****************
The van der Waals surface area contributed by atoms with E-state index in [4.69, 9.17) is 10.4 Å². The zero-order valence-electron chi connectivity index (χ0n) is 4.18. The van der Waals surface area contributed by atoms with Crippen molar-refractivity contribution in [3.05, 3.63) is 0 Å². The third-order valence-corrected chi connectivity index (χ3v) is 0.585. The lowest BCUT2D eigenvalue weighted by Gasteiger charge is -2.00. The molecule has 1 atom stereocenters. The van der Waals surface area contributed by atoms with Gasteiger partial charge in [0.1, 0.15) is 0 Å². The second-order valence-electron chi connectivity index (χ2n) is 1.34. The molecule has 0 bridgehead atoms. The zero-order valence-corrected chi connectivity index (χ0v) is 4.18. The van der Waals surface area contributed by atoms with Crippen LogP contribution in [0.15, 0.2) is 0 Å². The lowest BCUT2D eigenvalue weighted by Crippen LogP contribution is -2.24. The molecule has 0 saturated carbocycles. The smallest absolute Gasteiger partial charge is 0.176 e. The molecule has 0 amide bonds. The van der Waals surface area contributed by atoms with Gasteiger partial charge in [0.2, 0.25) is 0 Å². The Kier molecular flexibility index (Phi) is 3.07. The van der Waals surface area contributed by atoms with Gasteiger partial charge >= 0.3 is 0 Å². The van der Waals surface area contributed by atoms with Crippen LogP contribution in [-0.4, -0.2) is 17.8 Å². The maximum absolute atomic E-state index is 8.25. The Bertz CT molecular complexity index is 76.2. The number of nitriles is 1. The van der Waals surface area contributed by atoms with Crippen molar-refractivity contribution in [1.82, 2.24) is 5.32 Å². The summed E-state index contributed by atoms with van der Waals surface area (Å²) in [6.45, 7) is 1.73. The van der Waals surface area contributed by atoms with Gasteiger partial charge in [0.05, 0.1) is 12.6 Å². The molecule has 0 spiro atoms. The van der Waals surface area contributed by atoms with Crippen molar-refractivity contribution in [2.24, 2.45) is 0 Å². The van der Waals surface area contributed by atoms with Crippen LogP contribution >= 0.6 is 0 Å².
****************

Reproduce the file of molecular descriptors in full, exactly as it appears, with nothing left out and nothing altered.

The van der Waals surface area contributed by atoms with E-state index in [4.69, 9.17) is 10.4 Å². The zero-order valence-electron chi connectivity index (χ0n) is 4.18. The van der Waals surface area contributed by atoms with Crippen molar-refractivity contribution in [3.05, 3.63) is 0 Å². The third-order valence-corrected chi connectivity index (χ3v) is 0.585. The lowest BCUT2D eigenvalue weighted by Gasteiger charge is -2.00. The molecule has 1 atom stereocenters. The van der Waals surface area contributed by atoms with Gasteiger partial charge in [0.1, 0.15) is 0 Å². The second-order valence-electron chi connectivity index (χ2n) is 1.34. The molecule has 0 bridgehead atoms. The zero-order valence-corrected chi connectivity index (χ0v) is 4.18. The van der Waals surface area contributed by atoms with Crippen LogP contribution in [0.15, 0.2) is 0 Å². The lowest BCUT2D eigenvalue weighted by Crippen LogP contribution is -2.24. The molecule has 0 saturated carbocycles. The smallest absolute Gasteiger partial charge is 0.176 e. The molecule has 0 amide bonds. The van der Waals surface area contributed by atoms with Gasteiger partial charge in [0.2, 0.25) is 0 Å². The Kier molecular flexibility index (Phi) is 3.07. The van der Waals surface area contributed by atoms with Gasteiger partial charge >= 0.3 is 0 Å². The van der Waals surface area contributed by atoms with Crippen LogP contribution in [-0.4, -0.2) is 17.8 Å². The maximum absolute atomic E-state index is 8.25. The Bertz CT molecular complexity index is 76.2. The number of nitriles is 1. The van der Waals surface area contributed by atoms with Crippen molar-refractivity contribution in [1.82, 2.24) is 5.32 Å². The summed E-state index contributed by atoms with van der Waals surface area (Å²) in [6.45, 7) is 1.73. The van der Waals surface area contributed by atoms with Gasteiger partial charge in [0.05, 0.1) is 12.6 Å². The molecule has 0 spiro atoms. The van der Waals surface area contributed by atoms with Crippen molar-refractivity contribution in [2.24, 2.45) is 0 Å². The van der Waals surface area contributed by atoms with Crippen LogP contribution >= 0.6 is 0 Å².